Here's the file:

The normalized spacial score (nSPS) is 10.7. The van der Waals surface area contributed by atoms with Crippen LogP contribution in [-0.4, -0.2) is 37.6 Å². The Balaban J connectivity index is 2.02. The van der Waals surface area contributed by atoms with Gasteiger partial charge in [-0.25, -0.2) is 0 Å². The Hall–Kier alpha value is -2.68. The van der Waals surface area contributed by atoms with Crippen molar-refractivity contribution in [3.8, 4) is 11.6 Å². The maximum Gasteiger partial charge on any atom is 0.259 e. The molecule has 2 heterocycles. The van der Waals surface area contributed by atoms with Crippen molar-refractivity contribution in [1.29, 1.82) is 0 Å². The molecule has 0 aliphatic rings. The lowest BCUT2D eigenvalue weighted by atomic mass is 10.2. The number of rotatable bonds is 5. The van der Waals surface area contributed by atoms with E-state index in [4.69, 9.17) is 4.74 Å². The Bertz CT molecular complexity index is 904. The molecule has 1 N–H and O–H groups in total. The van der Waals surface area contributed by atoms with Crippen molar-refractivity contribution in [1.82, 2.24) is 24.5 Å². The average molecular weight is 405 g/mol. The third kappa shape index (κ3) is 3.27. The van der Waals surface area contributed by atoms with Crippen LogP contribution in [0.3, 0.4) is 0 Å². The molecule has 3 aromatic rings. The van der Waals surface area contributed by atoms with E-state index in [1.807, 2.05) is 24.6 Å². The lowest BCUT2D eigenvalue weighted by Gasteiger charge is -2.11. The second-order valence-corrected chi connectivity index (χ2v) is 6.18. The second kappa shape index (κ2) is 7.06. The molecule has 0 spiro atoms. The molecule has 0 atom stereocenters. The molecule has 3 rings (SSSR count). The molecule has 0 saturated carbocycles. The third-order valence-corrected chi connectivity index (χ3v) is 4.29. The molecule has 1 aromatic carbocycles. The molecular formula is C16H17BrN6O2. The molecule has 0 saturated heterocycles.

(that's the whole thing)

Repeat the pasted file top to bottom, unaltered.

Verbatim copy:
The normalized spacial score (nSPS) is 10.7. The van der Waals surface area contributed by atoms with Crippen LogP contribution in [-0.4, -0.2) is 37.6 Å². The Balaban J connectivity index is 2.02. The van der Waals surface area contributed by atoms with Gasteiger partial charge in [-0.25, -0.2) is 0 Å². The Hall–Kier alpha value is -2.68. The van der Waals surface area contributed by atoms with Crippen molar-refractivity contribution in [3.8, 4) is 11.6 Å². The maximum Gasteiger partial charge on any atom is 0.259 e. The molecule has 2 heterocycles. The van der Waals surface area contributed by atoms with Crippen molar-refractivity contribution in [1.29, 1.82) is 0 Å². The molecule has 0 aliphatic rings. The lowest BCUT2D eigenvalue weighted by atomic mass is 10.2. The number of rotatable bonds is 5. The van der Waals surface area contributed by atoms with E-state index in [4.69, 9.17) is 4.74 Å². The Bertz CT molecular complexity index is 904. The molecule has 1 N–H and O–H groups in total. The van der Waals surface area contributed by atoms with Crippen molar-refractivity contribution in [1.82, 2.24) is 24.5 Å². The average molecular weight is 405 g/mol. The third kappa shape index (κ3) is 3.27. The van der Waals surface area contributed by atoms with Crippen LogP contribution in [0.3, 0.4) is 0 Å². The molecule has 3 aromatic rings. The van der Waals surface area contributed by atoms with E-state index in [1.807, 2.05) is 24.6 Å². The lowest BCUT2D eigenvalue weighted by Gasteiger charge is -2.11. The second-order valence-corrected chi connectivity index (χ2v) is 6.18. The second kappa shape index (κ2) is 7.06. The molecule has 0 spiro atoms. The molecule has 0 atom stereocenters. The molecule has 3 rings (SSSR count). The molecule has 0 saturated carbocycles. The third-order valence-corrected chi connectivity index (χ3v) is 4.29. The molecule has 1 aromatic carbocycles. The molecular formula is C16H17BrN6O2. The molecule has 0 saturated heterocycles.